Joseph A. Price, b. 14 Oct. 1852, d. 4 Oct. 1878
Amos Greer family of Beech Grove community. Amos Greer did not die, but his wife Mary Eugenia Price Greer and three of his children did. His wife Mary Eugenia was a daughter of Joseph Price and Elizabeth Raiburn. They are believed to be buried on private property on or near the Sol Greer place.
Mary Eugenia Price Greer, b. Sept. 28, 1847, d. Oct. 4, 1878
Rosa Eugenia Price, b. Apr. 26, 1872, d. Aug. 20, 1878
Lavenia Estella Greer, b. Feb. 18, 1874, d. 17 Sept. 1878
Joseph S. Greer, b. Oct. 1875. d. 17 Oct. 1878
Tyree Lilly of Beech Grove Community , b. 1818, d. Oct. 18, 1878, husband of Mary Amanda Herlong, dau. of David and Mary Varnado Herlong.
Adaline Lenora Herlong Tucker, of Beech Grove community, b. Dec. 29, 1822, d. Sept. 5, 1878, dau. of David and Mary Varnado Herlong, wife of Charles Tucker.
Elizabeth Butler Fife, 2nd wife of Saxon Shaw Fife, of Beech Grove community, b. ca 1831, d. Oct. 7, 1878.
Butler A. Fife, son of Saxon Saxon Fife b, ca 1868
J.W. (William?) Fife, son of Saxon Shaw Fife, b. ca 1869
Dr. William Moore was the great uncle of Port Gibson historian, Katie McCaleb Headly who records, “William Moore and his little children (Ella and Duncan) died in this epidemic in Port Gibson, and the wife Ann McDougal Moore, dug the graves and buried her dead alone.”
Mr. Michael Thaler died Sept. 4th, 1878
Adolph Thaler died Sept. 3rd, 1878 - age 21
Tobias Thaler died Sept. 3rd,1878 - age 16
Rudolphus Thaler died Sept. 3rd, 1878 - age 11
From passenger list of ship "New York" –embarked Bremen & Havre, debarked New Orleans, La. on Dec. 1,1871. Listed were eleven Thalers bound for
Mrs. Daniel Burnet Humphreys, nee Kate Shelby Jefferies, age 36 and dau. Eva.
Benjamin Humphreys, son of George Wilson Humphreys and wife Catherine B. Prince, d. Oct. 7, 1878, age 20 years, 8 mos, 20 days.
John D. Fairly, b. 17 Oct.1836, Jefferson Co. MS, d.23 Aug. 1878. son of Peter Fairley and Mary McLaurin Fairley. He was a teacher in the 1860 census, but joined the 12th MS Inf. Co A, “Charlie Clark’s Rifles at onset of war. He is listed as a major in the Howard Assn.’s death list.
Dr. Henry C. Snodgrass, born ca 1831, served as a second lieutenant in 4th MS Cavalry, Co H and Hughes Cavalry Batallion.
William Daughtery was a private in Roberts Co., MS Artillery, also called “Seven Stars Artillery.” His wife was Ruth Foster.
Judge John B. Thrasher was born ca 1800 in Pendleton Co. KY, married Eliza Ragland, and died at age 78 on Sept. 13, 1878, a very pro-active Democrat during Reconstruction.
Mrs. Thomas B. Kavanaugh, nee Margaret L. Lischer, had one child, John Thomas Kavanaugh, born in March of 1878.
This family was from France according to the 1860 census. John E. Lischer b. 1804 and wife Margaret, b. ca 1812. Their children who died in the epidemic included Frank, b. ca 1839 in PA ; George F. b. ca 1860 and daughter Margaret b. ca 1844 who married Thomas B. Kavanaugh. John Lischer also died, but it is unknown if this is the father or the son, b. ca 1835 in NY. An infant, E. E. Lischer is also listed among the dead.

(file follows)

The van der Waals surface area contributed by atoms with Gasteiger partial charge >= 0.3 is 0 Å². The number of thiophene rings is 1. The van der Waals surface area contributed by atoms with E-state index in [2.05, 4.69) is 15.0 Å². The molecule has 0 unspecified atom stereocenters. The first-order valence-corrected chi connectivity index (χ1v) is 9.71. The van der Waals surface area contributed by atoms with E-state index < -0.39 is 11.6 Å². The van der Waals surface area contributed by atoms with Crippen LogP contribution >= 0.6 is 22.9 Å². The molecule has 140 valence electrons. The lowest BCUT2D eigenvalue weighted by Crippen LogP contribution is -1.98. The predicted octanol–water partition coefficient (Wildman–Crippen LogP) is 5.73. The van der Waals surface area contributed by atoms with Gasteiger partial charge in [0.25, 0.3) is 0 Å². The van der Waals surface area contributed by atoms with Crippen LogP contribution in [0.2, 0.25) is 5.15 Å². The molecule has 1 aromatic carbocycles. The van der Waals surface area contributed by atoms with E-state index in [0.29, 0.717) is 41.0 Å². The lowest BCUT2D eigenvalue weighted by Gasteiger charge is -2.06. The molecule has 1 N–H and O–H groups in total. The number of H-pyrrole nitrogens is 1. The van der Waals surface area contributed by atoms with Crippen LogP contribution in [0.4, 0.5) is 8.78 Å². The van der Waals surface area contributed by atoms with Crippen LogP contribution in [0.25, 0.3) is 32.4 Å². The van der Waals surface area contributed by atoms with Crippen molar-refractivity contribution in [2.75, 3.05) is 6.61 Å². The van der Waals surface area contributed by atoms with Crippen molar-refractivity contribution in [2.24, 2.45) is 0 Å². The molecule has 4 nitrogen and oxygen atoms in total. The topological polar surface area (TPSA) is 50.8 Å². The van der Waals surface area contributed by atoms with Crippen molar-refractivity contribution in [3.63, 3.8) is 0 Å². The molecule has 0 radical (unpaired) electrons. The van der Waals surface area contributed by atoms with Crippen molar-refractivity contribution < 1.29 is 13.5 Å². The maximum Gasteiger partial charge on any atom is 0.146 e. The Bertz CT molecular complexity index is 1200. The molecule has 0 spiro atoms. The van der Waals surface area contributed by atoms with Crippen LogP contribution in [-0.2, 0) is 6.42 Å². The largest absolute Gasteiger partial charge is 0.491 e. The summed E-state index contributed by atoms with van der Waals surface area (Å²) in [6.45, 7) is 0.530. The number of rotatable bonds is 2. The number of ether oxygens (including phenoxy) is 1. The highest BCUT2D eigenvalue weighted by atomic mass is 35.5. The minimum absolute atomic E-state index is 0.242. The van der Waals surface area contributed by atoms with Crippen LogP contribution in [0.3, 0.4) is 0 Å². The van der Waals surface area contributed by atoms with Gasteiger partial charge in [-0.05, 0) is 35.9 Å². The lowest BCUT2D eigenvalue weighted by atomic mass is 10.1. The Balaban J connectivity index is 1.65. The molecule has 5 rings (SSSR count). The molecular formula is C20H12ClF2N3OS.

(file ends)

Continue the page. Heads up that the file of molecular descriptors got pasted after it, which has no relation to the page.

Dr. Walter D. Sprott was born about 1824, a native of Pennsylvania. His wife was Josephine Sprott. He was a pro-active Republican during Reconstruction and served as a U. S. Deputy.
C. L. Barrot served as a first lieutenant in the siege of Port Hudson. He was in the 24th Batt. MS Cavalry, Co B, also known as the “Claiborne Light Artillery.”
Dr. Blicksfeldt “died in the epidemic of 1878.” Headley’s History
Rev. D. A. J. Parker family
Rev. Daniel Andrew Jackson Parker, b. Murfreesborough, TN about 1818 and wife Sarah Mann Parker b. about 1827 in MS . Both died in 1878 at Rocky Springs where he had pastored the Methodist Church. He was a Mason.
Armstrong Ellis Flowers, b. about 1823, KY, d. 1878. Private 38th MS Regt. MS Vols, Co. B. He was married to Martha Reed. Buried in Rocky Springs Cemetery.
Mr. and Mrs. George Goza. G. W. Goza, son of Francis Fontaine Goza, married Charlotte Bush in 1874 in Copiah Co. He was a private in the 24th Batt. MS Cavalry, Davenport’s Co. They lived at Rocky Springs.
Julia Kiefer Newman, dau. of Louiis Kiefer and Marie Roser, and wife of Louis T. Newman, sister of Emanuel Kiefer and Minnie Kiefer Cahn, b. 14 Apr. , d. 11 Oct. 1878. All three children of Louis T. Newman and Julia Kiefer Newman died:
Bernard Roser Newman, b. 10 June 1870, d. 7 Oct. 1878
Sidney Kiefer Newman, b. 19 Dec. 1874, d. 19 Oct. 1878
Corinne Newman, b. 25 Oct. 1877, d. 20 Oct. 1878
Major John J. B. Rundell, died 29 Aug, 1878.
Mr. Shannon, died before 8 Oct. 1878.
Lizzie and Gayosa Green, daughters of Professor J. Payne Green, of Glensade, died Sept. 28 and Sept. 30,1878.